What I mean by that is: we are going to have a weak acid solution, and we are going to be adding a little bit of strong base to that weak acid solution, and we are going to be following the progress of the pH of that solution.0016

We are going to do the same thing: we are going to have a bunch of pHs, and we are going to take those pHs, and we are going to construct a titration curve, and it is going to look a lot like what it did last time--same general shape--except the equivalence point is going to be different.0027

Let's go ahead and get started and see what we can do.0040

We want to consider...let us consider the titration of (oops, let's make the 50 a little bit more clear than this) 50.0 milliliters of a 0.10 Molar acetic acid solution (which, if you remember, we abbreviated as HAc, because I don't like writing out all of the C's, O's, and H' just hurts my eyes--it's too many atoms floating around), and we are going to titrate it with a 0.10 Molar NaOH.0046

Our titrant is the same as before: it is a strong base, sodium hydroxide, but this time we are titrating a weak acid, not a strong acid.0093

Now, because we are dealing with a weak acid, you can pretty much guarantee that the Ka is going to show up somewhere.0100

The Ka of acetic acid is 1.8x10-5; OK, so let's go ahead and get started.0108

The first thing we want to do is: we want to calculate the pH of a solution before any NaOH is added--so, no NaOH added yet.0116

Well, you know how to do this; this is a typical weak acid problem: there is no NaOH that had been added; you basically have 50 milliliters; you have a solution that is .1 Molar acetic acid; how do we calculate the pH?0130

Well, we are going to do an ICE chart; so, this is a typical weak acid problem, which I guess is probably pretty good--we'll do a little bit of quick review here.0142

Let's see what our major species are in solution; you will definitely want to get into the habit of doing this as a conditioned response.0157

Any kind of aqueous chemistry--you need to find out what is actually in that solution, to decide what chemistry is going to take place.0165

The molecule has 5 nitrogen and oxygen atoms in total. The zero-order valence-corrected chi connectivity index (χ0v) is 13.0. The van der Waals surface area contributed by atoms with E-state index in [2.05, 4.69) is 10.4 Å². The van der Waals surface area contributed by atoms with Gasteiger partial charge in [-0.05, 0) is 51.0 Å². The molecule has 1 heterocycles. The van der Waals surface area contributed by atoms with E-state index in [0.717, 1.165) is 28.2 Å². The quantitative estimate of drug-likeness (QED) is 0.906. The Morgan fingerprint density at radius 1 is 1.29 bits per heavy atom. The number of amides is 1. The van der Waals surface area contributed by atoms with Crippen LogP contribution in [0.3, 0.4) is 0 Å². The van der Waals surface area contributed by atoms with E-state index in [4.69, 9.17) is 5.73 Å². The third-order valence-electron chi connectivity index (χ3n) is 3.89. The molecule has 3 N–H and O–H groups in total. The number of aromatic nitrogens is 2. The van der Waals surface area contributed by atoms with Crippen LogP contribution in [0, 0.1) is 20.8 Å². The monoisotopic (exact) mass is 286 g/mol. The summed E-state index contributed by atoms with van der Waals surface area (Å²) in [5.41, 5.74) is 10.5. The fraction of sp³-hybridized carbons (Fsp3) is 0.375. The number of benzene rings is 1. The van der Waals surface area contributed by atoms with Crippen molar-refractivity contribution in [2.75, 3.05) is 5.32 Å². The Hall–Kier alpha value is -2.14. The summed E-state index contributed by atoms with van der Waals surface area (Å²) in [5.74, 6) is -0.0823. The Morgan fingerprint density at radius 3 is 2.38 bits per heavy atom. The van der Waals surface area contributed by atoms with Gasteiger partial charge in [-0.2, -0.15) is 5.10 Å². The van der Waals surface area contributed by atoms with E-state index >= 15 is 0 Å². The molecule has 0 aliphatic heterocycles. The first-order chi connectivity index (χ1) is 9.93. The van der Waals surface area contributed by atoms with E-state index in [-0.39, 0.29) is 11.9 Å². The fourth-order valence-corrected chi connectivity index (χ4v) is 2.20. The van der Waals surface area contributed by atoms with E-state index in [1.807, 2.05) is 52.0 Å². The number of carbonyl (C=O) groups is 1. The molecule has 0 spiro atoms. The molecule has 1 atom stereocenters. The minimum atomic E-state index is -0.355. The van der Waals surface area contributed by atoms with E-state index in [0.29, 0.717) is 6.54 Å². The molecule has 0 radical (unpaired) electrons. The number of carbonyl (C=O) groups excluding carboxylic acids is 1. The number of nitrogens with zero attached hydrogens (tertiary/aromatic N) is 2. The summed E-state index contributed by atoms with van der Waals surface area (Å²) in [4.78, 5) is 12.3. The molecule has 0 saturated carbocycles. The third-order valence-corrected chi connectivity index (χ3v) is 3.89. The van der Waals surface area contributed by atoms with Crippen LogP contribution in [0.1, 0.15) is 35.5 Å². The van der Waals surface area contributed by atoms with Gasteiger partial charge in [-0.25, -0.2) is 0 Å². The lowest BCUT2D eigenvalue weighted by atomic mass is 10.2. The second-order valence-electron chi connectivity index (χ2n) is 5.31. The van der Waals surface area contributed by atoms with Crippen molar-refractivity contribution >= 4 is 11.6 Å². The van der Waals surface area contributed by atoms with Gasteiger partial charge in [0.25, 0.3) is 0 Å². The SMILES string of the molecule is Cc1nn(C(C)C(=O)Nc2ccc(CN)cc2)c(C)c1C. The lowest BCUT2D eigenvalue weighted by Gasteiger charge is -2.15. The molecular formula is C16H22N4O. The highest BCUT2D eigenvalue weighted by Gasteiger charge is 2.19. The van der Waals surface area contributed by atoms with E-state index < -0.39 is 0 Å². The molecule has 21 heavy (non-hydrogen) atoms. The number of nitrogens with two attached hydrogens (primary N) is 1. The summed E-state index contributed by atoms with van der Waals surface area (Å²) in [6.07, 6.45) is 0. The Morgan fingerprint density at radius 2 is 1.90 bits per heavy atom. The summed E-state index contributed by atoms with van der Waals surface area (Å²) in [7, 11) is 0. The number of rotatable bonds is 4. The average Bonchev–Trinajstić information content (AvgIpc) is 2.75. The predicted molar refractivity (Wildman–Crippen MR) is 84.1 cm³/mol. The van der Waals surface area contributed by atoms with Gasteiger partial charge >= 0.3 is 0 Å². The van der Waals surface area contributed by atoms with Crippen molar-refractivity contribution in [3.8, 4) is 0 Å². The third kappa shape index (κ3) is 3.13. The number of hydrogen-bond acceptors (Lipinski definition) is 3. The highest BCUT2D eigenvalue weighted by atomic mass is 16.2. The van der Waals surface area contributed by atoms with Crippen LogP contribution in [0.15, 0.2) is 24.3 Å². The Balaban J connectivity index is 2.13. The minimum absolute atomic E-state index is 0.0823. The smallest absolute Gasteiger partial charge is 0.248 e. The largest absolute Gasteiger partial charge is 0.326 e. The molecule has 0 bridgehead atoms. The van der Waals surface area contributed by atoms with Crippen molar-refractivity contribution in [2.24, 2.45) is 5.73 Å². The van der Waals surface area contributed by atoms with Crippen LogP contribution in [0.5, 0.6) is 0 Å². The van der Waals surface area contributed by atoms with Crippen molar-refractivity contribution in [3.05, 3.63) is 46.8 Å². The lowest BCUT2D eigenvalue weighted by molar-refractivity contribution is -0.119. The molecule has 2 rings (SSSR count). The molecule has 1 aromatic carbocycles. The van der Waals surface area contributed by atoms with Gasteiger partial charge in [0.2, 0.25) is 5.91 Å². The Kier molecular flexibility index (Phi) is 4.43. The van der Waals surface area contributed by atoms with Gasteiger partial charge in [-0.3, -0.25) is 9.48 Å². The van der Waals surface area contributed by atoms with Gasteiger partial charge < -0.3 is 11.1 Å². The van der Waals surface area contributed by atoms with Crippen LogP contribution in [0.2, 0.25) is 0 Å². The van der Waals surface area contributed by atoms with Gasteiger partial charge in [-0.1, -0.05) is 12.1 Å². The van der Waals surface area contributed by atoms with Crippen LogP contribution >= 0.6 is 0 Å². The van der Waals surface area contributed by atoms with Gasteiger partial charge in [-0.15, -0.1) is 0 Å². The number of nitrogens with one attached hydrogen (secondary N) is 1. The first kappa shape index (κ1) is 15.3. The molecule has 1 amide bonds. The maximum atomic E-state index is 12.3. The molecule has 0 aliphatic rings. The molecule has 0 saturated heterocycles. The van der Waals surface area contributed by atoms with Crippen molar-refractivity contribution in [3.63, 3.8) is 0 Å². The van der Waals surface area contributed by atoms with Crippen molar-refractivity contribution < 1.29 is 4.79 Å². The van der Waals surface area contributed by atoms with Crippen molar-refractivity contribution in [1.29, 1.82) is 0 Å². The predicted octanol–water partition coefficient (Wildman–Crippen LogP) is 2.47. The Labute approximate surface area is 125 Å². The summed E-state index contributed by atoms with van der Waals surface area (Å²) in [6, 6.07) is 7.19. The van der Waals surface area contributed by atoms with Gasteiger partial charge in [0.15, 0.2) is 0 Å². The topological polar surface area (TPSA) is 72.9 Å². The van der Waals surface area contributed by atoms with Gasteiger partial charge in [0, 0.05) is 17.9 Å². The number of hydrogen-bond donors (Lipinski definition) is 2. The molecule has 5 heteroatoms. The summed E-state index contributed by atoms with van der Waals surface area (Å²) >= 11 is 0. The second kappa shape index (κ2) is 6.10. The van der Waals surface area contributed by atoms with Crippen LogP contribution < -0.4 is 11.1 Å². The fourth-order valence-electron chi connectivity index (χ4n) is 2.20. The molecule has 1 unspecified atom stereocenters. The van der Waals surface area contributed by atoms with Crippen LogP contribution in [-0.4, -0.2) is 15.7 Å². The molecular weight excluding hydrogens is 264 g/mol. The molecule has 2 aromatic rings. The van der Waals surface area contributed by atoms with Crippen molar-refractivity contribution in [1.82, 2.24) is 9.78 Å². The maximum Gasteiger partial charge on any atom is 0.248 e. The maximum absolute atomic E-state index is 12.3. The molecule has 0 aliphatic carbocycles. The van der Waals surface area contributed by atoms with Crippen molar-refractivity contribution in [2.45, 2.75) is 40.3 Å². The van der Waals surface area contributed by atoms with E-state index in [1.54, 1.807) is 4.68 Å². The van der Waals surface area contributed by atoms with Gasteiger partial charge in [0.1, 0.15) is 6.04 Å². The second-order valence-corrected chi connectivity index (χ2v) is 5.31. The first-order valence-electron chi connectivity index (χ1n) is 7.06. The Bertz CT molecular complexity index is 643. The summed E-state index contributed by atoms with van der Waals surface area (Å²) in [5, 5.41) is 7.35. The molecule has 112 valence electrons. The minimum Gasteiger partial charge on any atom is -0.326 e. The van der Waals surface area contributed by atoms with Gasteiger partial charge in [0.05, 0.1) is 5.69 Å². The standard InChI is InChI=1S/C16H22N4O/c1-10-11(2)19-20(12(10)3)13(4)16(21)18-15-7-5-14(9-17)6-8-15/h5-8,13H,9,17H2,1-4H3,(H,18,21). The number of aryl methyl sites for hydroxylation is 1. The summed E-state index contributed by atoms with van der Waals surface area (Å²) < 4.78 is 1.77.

Our major species are going to be HAc (our acetic acid, which is a weak acid, which is why it shows up as the non-dissociated form), and we have H2O; that is it--those are the only things floating around in solution.0173

Well, between the two, 1.0x10-14 is the Ka of water; HAc has a Ka of 1.8x10-5; it's going to dominate the equilibrium.0186

The equilibrium that is going to take place here, as you drop it into solution, what is going to happen?--what is going to happen is the following.0199

The HAc, standard acid dissociation equilibrium: H+ + Ac-; it's always the same.0206

The acid loses a proton to its conjugate base--always the same.0215

We have an initial; we have a change; we have an equilibrium; when we are dealing with equilibrium issues, remember, ICE is for equilibrium; we deal in concentrations.0221

So, the concentration of HAc is 0.10 Molar; there is no this; and there is none of that.0230

Some of this is going to disappear; some of this is going to show up; and this is going to show up, the amount that disappeared, right?0238

We get 0.10-x; we have x; and we have x; OK.0245

Let's go ahead and do (I'm actually going to do it over here, off to the side, I think): the Ka is 1.8x10-5; it is equal to the hydrogen ion concentration, which is x, times the acetate concentration, which is x, all over 0.10-x, which is the HAc concentration.0252

Well, this is approximately equal to x2 over 0.10, because x is going to be pretty small; it's going to be pretty small because it's very little dissociation.0274

You can check it with the 5% rule if you want, but you can take my word for it.0284

We get x equals the H+ concentration, is going to equal 1.34x10 to the negative 1, looks like 3, which implies that our pH is going to be 2.87.0288

We are going to start off with this pH of 2.87, before any base has been added to the solution.0309

OK, so now, our next step is going to be: Add 10 milliliters of the NaOH; OK.0315

Now that we have added 10 milliliters of the NaOH, we do what we always do; what are the major species in solution, and what reaction is going to take place?0329

So, the major species are...well, HAc is in solution; H2O is in solution; you have dropped in sodium hydroxide, which is a strong base--it dissociates completely.0336

You are going to have free sodium, and you are going to have free hydroxide.0350

OK, anytime you have hydroxide in a solution, it is going to do one thing: it is going to seek out a source of protons that it can pull away to become water--that is it--that is all OH does.0354